The Eighth Meeting of the Society was held in the rooms of the Princeps Senatus on Monday May the First. The Princeps just announced the result of the election to Senatorial offices at which Fr. Knife had been elected Pontifex Maximus, Fr. Simpson elected Magister Rotulorum, Fr. Swainson Fabricius and Fr. Pakeman Ceremonius. A fairly solemn service of initiation was then held, at which Fr Simpson was invested with his emblems of office.

A paper was next read by the Magister Rotulorum upon ‘Imperialism’, and a discussion upon imperialism and other things followed.

This meeting is noteworthy as the one at which the were recited by the fratres, and the closing rite duty performed, with due accustomed solemnity.

H. R. Simpson (Mag. Rot.)
J. W. Reynolds (Prin. Sen.)

The Ninth Meeting of the Society was held in the rooms of the Princeps Senatus on Monday May 15th [1911]. At a committee meeting held previously, three new rules had been passed. These were announced to the Society amidst universal acclamation. A discussion upon the wording of the minutes followed and explains the disgraceful untidiness of the preceding page. Fr. Hayward then read a paper on ‘Monasticism’; an interesting discussion followed.

After the discussion and meeting had been formally closed, it was suggested that the fratres should go on an excursion. After the first merits of London, Peterborough, and King’s Lynn had been debated, it was decided that Cockayne Hatley should be the honoured spot, and a time and date were fixed.

 Special Meeting of the Society

An extraordinary meeting of the society was held on Thursday, June [blank space] [1911] when the fraternity visited Gamlingay, and reviewed some really fine oak carving in the church. The society, which bloomed with red carnations, was conveyed to the station in taxicabs and to Gamlingay by train. The distance from Gamblingay to Potton was covered by walking, which was pleasant, although certain members expressed the wish that there were more of those quaint old hostelries which make our English roads so picturesque. When nearing the Star hotel, Potton, the hundred yards open championship of the society was held, Mr Knife reaching the bar in the extraordinary time of nine seconds. While acknowledging the merit of Mr Knife’s performance, it must be remembered that the course was slightly downhill and the weather very XXX. Other sports were indulged in, ending in one of our most popular outdoor games, cheating the railway company, which, however, failed, owing to the refusal of the latter to participate. This meeting is noteworthy in that it manifested to all eyes the fact that the sphere of own activities is not contained in the walls of our own college and in this connection we must tender our apologies to the Urban District Council and farmers of Potton for disturbing seriously the work of their labourers, many of whom ceased work for nearly a whole afternoon.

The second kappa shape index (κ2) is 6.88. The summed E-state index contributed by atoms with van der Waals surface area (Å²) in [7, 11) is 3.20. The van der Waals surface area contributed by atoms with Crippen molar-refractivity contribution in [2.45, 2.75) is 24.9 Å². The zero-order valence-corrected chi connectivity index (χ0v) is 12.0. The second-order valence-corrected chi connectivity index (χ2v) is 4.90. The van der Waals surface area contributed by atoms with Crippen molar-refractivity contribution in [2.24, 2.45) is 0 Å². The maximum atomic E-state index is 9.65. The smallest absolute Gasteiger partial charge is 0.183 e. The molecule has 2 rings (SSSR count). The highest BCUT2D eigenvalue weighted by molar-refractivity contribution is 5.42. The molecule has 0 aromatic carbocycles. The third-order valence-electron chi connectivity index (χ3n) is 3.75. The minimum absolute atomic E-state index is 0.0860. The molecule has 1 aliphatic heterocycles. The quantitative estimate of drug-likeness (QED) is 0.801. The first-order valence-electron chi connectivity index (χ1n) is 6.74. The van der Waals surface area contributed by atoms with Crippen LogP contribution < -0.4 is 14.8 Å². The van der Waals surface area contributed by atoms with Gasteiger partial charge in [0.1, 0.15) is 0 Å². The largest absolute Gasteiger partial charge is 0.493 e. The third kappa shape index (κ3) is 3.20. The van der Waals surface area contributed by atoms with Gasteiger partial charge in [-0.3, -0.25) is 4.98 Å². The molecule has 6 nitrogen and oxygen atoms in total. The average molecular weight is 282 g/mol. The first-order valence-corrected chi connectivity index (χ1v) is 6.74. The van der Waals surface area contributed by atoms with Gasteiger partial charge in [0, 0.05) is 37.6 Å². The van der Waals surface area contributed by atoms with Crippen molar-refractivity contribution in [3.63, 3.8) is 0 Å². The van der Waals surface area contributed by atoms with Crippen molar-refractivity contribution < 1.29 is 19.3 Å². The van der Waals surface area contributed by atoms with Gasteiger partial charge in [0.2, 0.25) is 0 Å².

J. W. Reynolds (Prin. Sen.)

The Tenth Meeting of the Confraternity was held in the rooms of the Princeps Senatus on Monday, October 16th [1911]. The meeting being the first of the new academical year, evening dress and scarlet rose were worn. The Senate, and ex-members thereof, added a new lustre to the already dignified demeanour of that body by wearing their scarlet bands of office. The Confraternity having XXX and invigorated at the festive board of the, always hospitable, Princeps, several healths were drunk with loyal enthusiasm. The meeting was then formally opened with the accustomed ceremonial. A new feature was added to our impressive ritual owing to the generosity of Fr Swainson. In shape and form it hath the appearance of a goodly weapon and when wielded in the hands of the mighty Ceremonius, looked capable of doughty deeds of XXX in defence of our ancient rites. We know not how to name it, yet its wrath we doubt not.